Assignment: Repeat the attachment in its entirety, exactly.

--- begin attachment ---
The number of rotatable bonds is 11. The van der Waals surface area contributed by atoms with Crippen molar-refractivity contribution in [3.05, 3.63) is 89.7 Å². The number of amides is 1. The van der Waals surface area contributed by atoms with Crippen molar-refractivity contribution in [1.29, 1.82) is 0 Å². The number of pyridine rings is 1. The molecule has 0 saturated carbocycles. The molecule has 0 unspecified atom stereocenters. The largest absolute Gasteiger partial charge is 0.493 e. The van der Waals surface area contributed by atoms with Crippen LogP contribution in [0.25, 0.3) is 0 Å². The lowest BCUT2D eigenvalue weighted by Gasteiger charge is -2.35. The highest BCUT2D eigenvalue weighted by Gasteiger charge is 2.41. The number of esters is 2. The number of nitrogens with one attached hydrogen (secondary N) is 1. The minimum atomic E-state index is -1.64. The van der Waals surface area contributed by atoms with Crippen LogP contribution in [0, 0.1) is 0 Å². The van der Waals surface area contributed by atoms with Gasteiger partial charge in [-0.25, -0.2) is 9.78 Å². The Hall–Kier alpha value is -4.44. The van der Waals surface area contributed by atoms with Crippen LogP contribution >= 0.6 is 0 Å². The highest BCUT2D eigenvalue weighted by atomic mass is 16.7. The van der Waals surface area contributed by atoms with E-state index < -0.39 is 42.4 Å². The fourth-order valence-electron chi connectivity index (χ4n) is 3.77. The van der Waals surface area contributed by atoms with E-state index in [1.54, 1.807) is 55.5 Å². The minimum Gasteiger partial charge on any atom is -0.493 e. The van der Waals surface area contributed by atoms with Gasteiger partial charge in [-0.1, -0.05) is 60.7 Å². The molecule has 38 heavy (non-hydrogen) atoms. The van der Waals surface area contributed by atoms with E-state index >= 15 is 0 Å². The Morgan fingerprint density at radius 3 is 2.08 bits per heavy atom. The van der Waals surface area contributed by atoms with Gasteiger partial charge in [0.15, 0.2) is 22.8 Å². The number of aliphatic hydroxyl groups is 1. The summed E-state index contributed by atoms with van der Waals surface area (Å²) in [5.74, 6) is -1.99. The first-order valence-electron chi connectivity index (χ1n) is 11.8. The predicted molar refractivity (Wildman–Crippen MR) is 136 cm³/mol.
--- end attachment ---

The number of rotatable bonds is 11. The van der Waals surface area contributed by atoms with Crippen molar-refractivity contribution in [3.05, 3.63) is 89.7 Å². The number of amides is 1. The van der Waals surface area contributed by atoms with Crippen molar-refractivity contribution in [1.29, 1.82) is 0 Å². The number of pyridine rings is 1. The molecule has 0 saturated carbocycles. The molecule has 0 unspecified atom stereocenters. The largest absolute Gasteiger partial charge is 0.493 e. The van der Waals surface area contributed by atoms with Crippen LogP contribution in [0.25, 0.3) is 0 Å². The lowest BCUT2D eigenvalue weighted by Gasteiger charge is -2.35. The highest BCUT2D eigenvalue weighted by Gasteiger charge is 2.41. The number of esters is 2. The number of nitrogens with one attached hydrogen (secondary N) is 1. The minimum atomic E-state index is -1.64. The van der Waals surface area contributed by atoms with Crippen LogP contribution in [0, 0.1) is 0 Å². The van der Waals surface area contributed by atoms with Gasteiger partial charge in [-0.25, -0.2) is 9.78 Å². The Hall–Kier alpha value is -4.44. The van der Waals surface area contributed by atoms with Crippen LogP contribution >= 0.6 is 0 Å². The highest BCUT2D eigenvalue weighted by atomic mass is 16.7. The van der Waals surface area contributed by atoms with E-state index < -0.39 is 42.4 Å². The fourth-order valence-electron chi connectivity index (χ4n) is 3.77. The van der Waals surface area contributed by atoms with E-state index in [1.54, 1.807) is 55.5 Å². The minimum Gasteiger partial charge on any atom is -0.493 e. The van der Waals surface area contributed by atoms with Gasteiger partial charge in [-0.1, -0.05) is 60.7 Å². The molecule has 38 heavy (non-hydrogen) atoms. The van der Waals surface area contributed by atoms with E-state index >= 15 is 0 Å². The Morgan fingerprint density at radius 3 is 2.08 bits per heavy atom. The van der Waals surface area contributed by atoms with Gasteiger partial charge in [0.15, 0.2) is 22.8 Å². The number of aliphatic hydroxyl groups is 1. The summed E-state index contributed by atoms with van der Waals surface area (Å²) in [5.74, 6) is -1.99. The first-order valence-electron chi connectivity index (χ1n) is 11.8. The predicted molar refractivity (Wildman–Crippen MR) is 136 cm³/mol.